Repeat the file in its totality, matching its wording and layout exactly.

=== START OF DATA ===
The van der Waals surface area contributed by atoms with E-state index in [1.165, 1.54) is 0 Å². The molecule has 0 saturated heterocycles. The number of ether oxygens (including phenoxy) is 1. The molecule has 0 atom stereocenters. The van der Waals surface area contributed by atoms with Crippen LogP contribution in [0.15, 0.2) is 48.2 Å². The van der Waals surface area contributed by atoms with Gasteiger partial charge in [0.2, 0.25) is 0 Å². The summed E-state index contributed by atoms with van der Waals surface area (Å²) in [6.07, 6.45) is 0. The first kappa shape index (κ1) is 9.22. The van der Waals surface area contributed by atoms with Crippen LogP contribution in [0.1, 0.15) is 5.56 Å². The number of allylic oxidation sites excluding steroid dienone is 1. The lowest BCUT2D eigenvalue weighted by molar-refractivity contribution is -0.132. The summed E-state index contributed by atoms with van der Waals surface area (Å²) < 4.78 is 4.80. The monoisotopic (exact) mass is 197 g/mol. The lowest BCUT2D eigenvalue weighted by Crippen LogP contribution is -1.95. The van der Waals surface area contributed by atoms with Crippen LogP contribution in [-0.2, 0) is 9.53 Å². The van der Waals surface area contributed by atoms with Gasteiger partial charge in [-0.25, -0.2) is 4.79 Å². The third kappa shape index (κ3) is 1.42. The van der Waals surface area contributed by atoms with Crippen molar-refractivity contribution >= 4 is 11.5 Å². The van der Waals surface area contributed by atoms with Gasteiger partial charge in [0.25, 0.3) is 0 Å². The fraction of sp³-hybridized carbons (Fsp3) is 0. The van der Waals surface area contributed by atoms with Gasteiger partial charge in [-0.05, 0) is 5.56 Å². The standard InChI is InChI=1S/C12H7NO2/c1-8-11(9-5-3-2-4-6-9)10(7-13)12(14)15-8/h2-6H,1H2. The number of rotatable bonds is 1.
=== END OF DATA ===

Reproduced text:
The van der Waals surface area contributed by atoms with E-state index in [1.165, 1.54) is 0 Å². The molecule has 0 saturated heterocycles. The number of ether oxygens (including phenoxy) is 1. The molecule has 0 atom stereocenters. The van der Waals surface area contributed by atoms with Crippen LogP contribution in [0.15, 0.2) is 48.2 Å². The van der Waals surface area contributed by atoms with Gasteiger partial charge in [0.2, 0.25) is 0 Å². The summed E-state index contributed by atoms with van der Waals surface area (Å²) in [6.07, 6.45) is 0. The first kappa shape index (κ1) is 9.22. The van der Waals surface area contributed by atoms with Crippen LogP contribution in [0.1, 0.15) is 5.56 Å². The number of allylic oxidation sites excluding steroid dienone is 1. The lowest BCUT2D eigenvalue weighted by molar-refractivity contribution is -0.132. The summed E-state index contributed by atoms with van der Waals surface area (Å²) < 4.78 is 4.80. The monoisotopic (exact) mass is 197 g/mol. The lowest BCUT2D eigenvalue weighted by Crippen LogP contribution is -1.95. The van der Waals surface area contributed by atoms with Crippen LogP contribution in [-0.2, 0) is 9.53 Å². The van der Waals surface area contributed by atoms with Gasteiger partial charge in [-0.25, -0.2) is 4.79 Å². The third kappa shape index (κ3) is 1.42. The van der Waals surface area contributed by atoms with Crippen molar-refractivity contribution >= 4 is 11.5 Å². The van der Waals surface area contributed by atoms with Gasteiger partial charge in [0.25, 0.3) is 0 Å². The fraction of sp³-hybridized carbons (Fsp3) is 0. The van der Waals surface area contributed by atoms with Gasteiger partial charge in [-0.05, 0) is 5.56 Å². The standard InChI is InChI=1S/C12H7NO2/c1-8-11(9-5-3-2-4-6-9)10(7-13)12(14)15-8/h2-6H,1H2. The number of rotatable bonds is 1.